Bug #46648 SQL_CALC_FOUND_ROWS kills performance with ORDER BY and LIMIT
Submitted: 11 Aug 2009 11:41 Modified: 17 Aug 2009 13:36
Reporter: Jille Timmermans Email Updates:
Status: Verified Impact on me:
None 
Category:MySQL Server: Optimizer Severity:S3 (Non-critical)
Version:5.1.32, 4.1, 5.0, 5.1, azalea bzr OS:Linux (2.6.28.7)
Assigned to: CPU Architecture:Any
Tags: limit, order by, performance, sql_calc_found_rows
Triage: Triaged: D5 (Feature request)

[11 Aug 2009 11:41] Jille Timmermans
Description:
events_200931 contains 7,118,515 rows and is 900MB and packed; Primary key: id
(I did an ALTER TABLE events_200931 ORDER BY id; but I don't know whether that is of any effect)

This is my initial query:
> SELECT SQL_CALC_FOUND_ROWS * FROM events_200931 ORDER BY id DESC LIMIT 25;
...
25 rows in set (19.00 sec)

If I strip off the SQL_CALC_FOUND_ROWS part:
> SELECT * FROM events_200931 ORDER BY id DESC LIMIT 25;
25 rows in set (0.00 sec)

Or the ORDER BY part:
> SELECT SQL_CALC_FOUND_ROWS * FROM events_200931 LIMIT 25;
25 rows in set (0.00 sec)

The huge performance difference seems weird to me; there is no WHERE clause; so SQL_CALC_FOUND_ROWS could just use the number of rows in the table

How to repeat:
Create a table with a lot of rows and try the above queries.
[11 Aug 2009 14:09] Peter Laursen
Is it an InnoDB table?

Peter
(not a MySQL person)
[11 Aug 2009 14:51] Jille Timmermans
No, MyISAM.
[12 Aug 2009 6:20] Sveta Smirnova
Thank you for the report.

Verified as described using attached test case.

Results:

select now();
now()
2009-08-12 09:11:44
select sql_calc_found_rows * from t1 order by j limit 1;
i       j       empty_string    bool    d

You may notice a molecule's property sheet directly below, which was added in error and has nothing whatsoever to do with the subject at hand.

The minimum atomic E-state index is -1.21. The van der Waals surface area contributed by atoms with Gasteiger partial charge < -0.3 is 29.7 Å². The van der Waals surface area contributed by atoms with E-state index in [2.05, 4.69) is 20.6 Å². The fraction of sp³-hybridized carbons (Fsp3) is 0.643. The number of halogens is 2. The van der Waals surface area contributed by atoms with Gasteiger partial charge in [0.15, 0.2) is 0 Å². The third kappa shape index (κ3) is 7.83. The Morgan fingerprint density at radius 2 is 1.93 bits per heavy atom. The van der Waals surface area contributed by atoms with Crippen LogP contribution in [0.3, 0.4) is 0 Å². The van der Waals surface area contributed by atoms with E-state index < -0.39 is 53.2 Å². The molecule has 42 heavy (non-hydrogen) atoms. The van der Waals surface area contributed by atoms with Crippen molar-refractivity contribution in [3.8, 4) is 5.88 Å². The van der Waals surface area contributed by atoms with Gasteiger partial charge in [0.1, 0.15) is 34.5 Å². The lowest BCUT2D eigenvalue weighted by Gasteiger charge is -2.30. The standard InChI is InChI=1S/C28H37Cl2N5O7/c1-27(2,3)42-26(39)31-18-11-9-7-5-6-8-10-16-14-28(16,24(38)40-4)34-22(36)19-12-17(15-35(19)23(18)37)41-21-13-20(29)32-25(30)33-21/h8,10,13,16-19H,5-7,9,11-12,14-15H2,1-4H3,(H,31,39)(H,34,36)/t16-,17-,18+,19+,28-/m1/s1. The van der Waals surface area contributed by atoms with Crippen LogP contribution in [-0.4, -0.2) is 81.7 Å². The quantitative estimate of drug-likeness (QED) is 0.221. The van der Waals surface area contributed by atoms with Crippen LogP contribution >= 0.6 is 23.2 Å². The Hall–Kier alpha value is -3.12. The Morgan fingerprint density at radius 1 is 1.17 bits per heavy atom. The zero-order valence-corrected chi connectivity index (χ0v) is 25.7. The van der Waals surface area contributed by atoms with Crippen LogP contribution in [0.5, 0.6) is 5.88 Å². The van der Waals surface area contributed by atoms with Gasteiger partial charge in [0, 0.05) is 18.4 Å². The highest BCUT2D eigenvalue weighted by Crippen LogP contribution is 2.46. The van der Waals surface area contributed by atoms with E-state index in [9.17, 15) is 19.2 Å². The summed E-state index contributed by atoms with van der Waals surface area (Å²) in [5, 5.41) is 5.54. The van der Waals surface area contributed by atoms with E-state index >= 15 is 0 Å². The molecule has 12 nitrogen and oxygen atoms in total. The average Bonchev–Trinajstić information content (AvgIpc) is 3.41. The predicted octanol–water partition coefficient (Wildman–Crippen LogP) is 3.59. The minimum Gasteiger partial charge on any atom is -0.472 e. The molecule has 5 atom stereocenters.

1       2               Y       2002-03-03
select now();
now()
2009-08-12 09:11:59
select sql_calc_found_rows * from t1 order by j limit 1;
i       j       empty_string    bool    d
1       2               Y       2002-03-03
select now();
now()
2009-08-12 09:12:15
select sql_calc_found_rows * from t1 limit 1;
i       j       empty_string    bool    d
1       2               Y       2002-03-03
select now();
now()
2009-08-12 09:12:15
select * from t1 order by j limit 1;
i       j       empty_string    bool    d
1       2               Y       2002-03-03
select now();
now()
2009-08-12 09:12:23
[12 Aug 2009 6:20] Sveta Smirnova
test case for the testsuite

Attachment: bug46648.test (application/octet-stream, text), 1.11 KiB.

[17 Jun 2011 12:49] Arnaud Adant
This bug can cause major performance problems to web applications such a WordPress
when there are more than 10K rows to sort.

see :

http://core.trac.wordpress.org/ticket/10964

The workaround is to split the query into 2.

1. query using order by and limit without SQL_CALC_FOUND_ROWS

2. count(*) from the same query

It improves performance dramatically. The question is : should not the mysql optimizer do the same internally ?
[17 Jun 2011 12:58] Arnaud Adant
This bug is a possible duplicate of this one :

http://bugs.mysql.com/bug.php?id=18454
[8 Jul 2011 19:11] Sveta Smirnova
Bug is still repeatable with current trunk tree (5.6.3). Even worse: it started to run slow with query `select * from t1 order by j limit 1;`